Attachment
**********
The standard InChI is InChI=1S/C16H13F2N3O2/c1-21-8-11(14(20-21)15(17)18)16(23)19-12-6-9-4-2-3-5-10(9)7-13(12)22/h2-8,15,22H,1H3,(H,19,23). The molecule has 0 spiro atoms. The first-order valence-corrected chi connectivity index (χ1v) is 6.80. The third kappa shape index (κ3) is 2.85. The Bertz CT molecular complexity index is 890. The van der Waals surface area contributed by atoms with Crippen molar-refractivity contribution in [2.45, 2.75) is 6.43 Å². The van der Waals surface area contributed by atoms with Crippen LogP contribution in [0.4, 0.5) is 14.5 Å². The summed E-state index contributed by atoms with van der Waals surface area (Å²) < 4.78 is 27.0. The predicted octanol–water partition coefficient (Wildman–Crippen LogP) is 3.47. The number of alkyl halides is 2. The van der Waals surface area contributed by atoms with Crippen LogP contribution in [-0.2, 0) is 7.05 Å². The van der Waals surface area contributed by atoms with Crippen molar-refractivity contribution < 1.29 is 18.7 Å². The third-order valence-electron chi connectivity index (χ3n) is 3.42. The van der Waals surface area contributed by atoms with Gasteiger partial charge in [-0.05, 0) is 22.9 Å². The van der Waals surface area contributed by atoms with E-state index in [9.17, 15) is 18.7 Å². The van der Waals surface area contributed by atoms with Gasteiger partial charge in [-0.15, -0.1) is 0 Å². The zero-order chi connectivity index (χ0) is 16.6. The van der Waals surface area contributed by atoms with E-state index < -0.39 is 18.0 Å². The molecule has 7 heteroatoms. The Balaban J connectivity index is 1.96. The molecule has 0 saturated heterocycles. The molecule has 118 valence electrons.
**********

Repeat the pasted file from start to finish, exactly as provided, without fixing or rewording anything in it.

The standard InChI is InChI=1S/C16H13F2N3O2/c1-21-8-11(14(20-21)15(17)18)16(23)19-12-6-9-4-2-3-5-10(9)7-13(12)22/h2-8,15,22H,1H3,(H,19,23). The molecule has 0 spiro atoms. The first-order valence-corrected chi connectivity index (χ1v) is 6.80. The third kappa shape index (κ3) is 2.85. The Bertz CT molecular complexity index is 890. The van der Waals surface area contributed by atoms with Crippen molar-refractivity contribution in [2.45, 2.75) is 6.43 Å². The van der Waals surface area contributed by atoms with Crippen LogP contribution in [0.4, 0.5) is 14.5 Å². The summed E-state index contributed by atoms with van der Waals surface area (Å²) < 4.78 is 27.0. The predicted octanol–water partition coefficient (Wildman–Crippen LogP) is 3.47. The number of alkyl halides is 2. The van der Waals surface area contributed by atoms with Crippen LogP contribution in [-0.2, 0) is 7.05 Å². The van der Waals surface area contributed by atoms with Crippen molar-refractivity contribution < 1.29 is 18.7 Å². The third-order valence-electron chi connectivity index (χ3n) is 3.42. The van der Waals surface area contributed by atoms with Gasteiger partial charge in [-0.05, 0) is 22.9 Å². The van der Waals surface area contributed by atoms with E-state index in [9.17, 15) is 18.7 Å². The van der Waals surface area contributed by atoms with Gasteiger partial charge in [-0.15, -0.1) is 0 Å². The zero-order chi connectivity index (χ0) is 16.6. The van der Waals surface area contributed by atoms with E-state index < -0.39 is 18.0 Å². The molecule has 7 heteroatoms. The Balaban J connectivity index is 1.96. The molecule has 0 saturated heterocycles. The molecule has 118 valence electrons.